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OP0101 Effect of chronic kidney disease status on pegloticase treatment response
  1. R.A. Yood1,
  2. F.D. Ottery2,
  3. W. Irish3,
  4. M. Wolfson2
  1. 1Reliant Medical Group, Worcester, MA
  2. 2Savient Pharmaceuticals Inc., E. Brunswick, NJ
  3. 3CTI Clinical Trial and Consulting Services, Raleigh, NC, United States


Background Pegloticase (PGL) is FDA-approved for refractory chronic gout. Two previous replicate Phase 3 clinical trials were conducted to assess the efficacy and safety of PGL therapy (1). Chronic kidney disease (CKD) is common in patients with gout. Using pooled data, we previously evaluated the impact of up to 6 months of PGL on renal function in CKD stage 3 or 4 subjects regardless of responder status (2).

Objectives To evaluate whether renal function is differentially affected by PGL responder treatment status at 3 and 6 months post-randomization, overall and in CKD stage 3-4 patients.

Methods Data from 211 subjects with baseline renal function was analyzed: PGL 8mg q2w (n=85) or q4w (83) or placebo (43). Subjects were considered to be treatment responders if plasma uric acid (PUA) levels were maintained below 6 mg/dL for at least 80% of the time during Months 3 and 6. CKD stage was defined per the National Kidney Foundation. Renal function was assessed by estimated glomerular filtration rate (eGFR) (mL/min/1.73 m2) using the 4-variable MDRD formula at baseline and Weeks 7, 13, 19 and 25 post-first dose. Linear mixed effects (random intercept) model was used to analyze eGFR over time. Two models were fit to the data: 1. Main effects model with responder status and time and 2. Main effects model plus two-way interaction term, responder X Time. Impact of PGL responder status on renal function was further evaluated in the open-label extension (OLE) study reviewing 24 months of PGL therapy.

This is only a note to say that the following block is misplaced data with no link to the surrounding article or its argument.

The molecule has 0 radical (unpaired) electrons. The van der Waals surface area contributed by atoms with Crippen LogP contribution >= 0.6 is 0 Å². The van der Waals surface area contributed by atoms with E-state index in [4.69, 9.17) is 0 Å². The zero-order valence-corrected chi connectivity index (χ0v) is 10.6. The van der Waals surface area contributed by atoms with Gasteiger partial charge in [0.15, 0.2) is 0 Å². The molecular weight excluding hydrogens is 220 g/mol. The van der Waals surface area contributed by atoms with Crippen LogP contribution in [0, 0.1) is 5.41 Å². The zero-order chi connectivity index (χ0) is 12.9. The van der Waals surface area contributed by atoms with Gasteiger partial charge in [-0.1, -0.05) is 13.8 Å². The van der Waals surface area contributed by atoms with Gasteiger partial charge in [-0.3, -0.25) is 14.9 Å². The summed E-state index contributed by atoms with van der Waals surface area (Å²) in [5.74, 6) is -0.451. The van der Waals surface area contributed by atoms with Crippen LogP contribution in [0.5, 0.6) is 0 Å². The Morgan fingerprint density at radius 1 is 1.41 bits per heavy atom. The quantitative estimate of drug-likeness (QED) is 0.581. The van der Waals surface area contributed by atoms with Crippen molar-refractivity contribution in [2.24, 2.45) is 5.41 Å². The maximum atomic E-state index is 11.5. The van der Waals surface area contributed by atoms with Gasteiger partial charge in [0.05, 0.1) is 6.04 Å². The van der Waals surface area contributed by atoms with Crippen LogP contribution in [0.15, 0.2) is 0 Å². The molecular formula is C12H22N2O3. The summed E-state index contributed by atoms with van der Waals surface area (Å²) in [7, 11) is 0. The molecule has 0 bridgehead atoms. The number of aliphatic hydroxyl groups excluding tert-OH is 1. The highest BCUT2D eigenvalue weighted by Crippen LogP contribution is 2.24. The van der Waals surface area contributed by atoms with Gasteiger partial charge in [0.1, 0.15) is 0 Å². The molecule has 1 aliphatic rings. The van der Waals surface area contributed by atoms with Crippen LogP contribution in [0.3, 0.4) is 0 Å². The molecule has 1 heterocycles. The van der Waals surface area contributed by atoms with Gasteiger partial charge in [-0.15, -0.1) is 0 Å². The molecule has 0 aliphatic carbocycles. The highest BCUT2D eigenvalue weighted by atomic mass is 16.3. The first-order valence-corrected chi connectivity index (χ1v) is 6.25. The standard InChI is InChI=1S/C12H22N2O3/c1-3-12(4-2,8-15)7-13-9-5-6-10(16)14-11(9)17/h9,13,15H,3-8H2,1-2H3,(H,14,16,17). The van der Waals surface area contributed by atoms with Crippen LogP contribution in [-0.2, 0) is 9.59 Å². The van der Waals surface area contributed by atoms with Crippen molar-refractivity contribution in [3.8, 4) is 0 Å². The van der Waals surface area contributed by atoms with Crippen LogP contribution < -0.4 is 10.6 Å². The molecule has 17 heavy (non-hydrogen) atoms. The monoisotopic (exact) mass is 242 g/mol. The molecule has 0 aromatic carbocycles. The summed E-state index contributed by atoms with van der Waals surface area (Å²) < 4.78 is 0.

Results Baseline CKD stage was similar across treatment arms and no statistically significant difference in responder rates to PGL therapy and CKD stages was noted (Table). Using the random intercept model, change in eGFR over time was not differentially affected by responder status (Responder X Time interaction term was not statistically significant). However, in the main effects model responder status was statistically but not clinically significant (p=0.026); that is, responders had a lower eGFR at baseline versus non-responders (59.1±25.3 versus 63.3±24.6, respectively), which was maintained over the 25 week treatment period (61.5±24.6 for responders versus 63.8±25.1 for non-responders). In the subset of patients with CKD stage 3 or 4, no statistical differences in eGFR between responders and non-responders were noted. Similar results were obtained in subjects who participated in the 24 month OLE study. There were no differences in the safety profile based upon renal function.

Table 1. Treatment responder status by baseline CKD stage

Conclusions PGL treatment response appears to be independent of baseline CKD stage. PGL treatment did not impact eGFR in patients with or without CKD.

  • [1] Sundy JS, Baraf HS, Yood RA, et al. Efficacy and tolerability of Pegloticase for the treatment of chronic gout in patients refractory to conventional treatment: two randomized controlled trials. JAMA 2011; 306:711-20.

  • [2] Ottery FD, Yood RA, Wolfson M. Effect of Pegloticase (PGL) on renal function in patients with chronic kidney disease. American Society Nephropathy 2011, Abstract #23664.

Disclosure of Interest R. Yood Grant/Research support from: Takeda, Subinvestigator for clinical research study and drug trial and Savient Phase 3 trial, F. Ottery Employee of: Savient Pharmaceuticals Inc., W. Irish Consultant for: Savient Pharmaceuticals Inc., M. Wolfson Employee of: Savient Pharmaceuticals Inc.; This study was sponsored by Savient Pharmaceuticals Inc.

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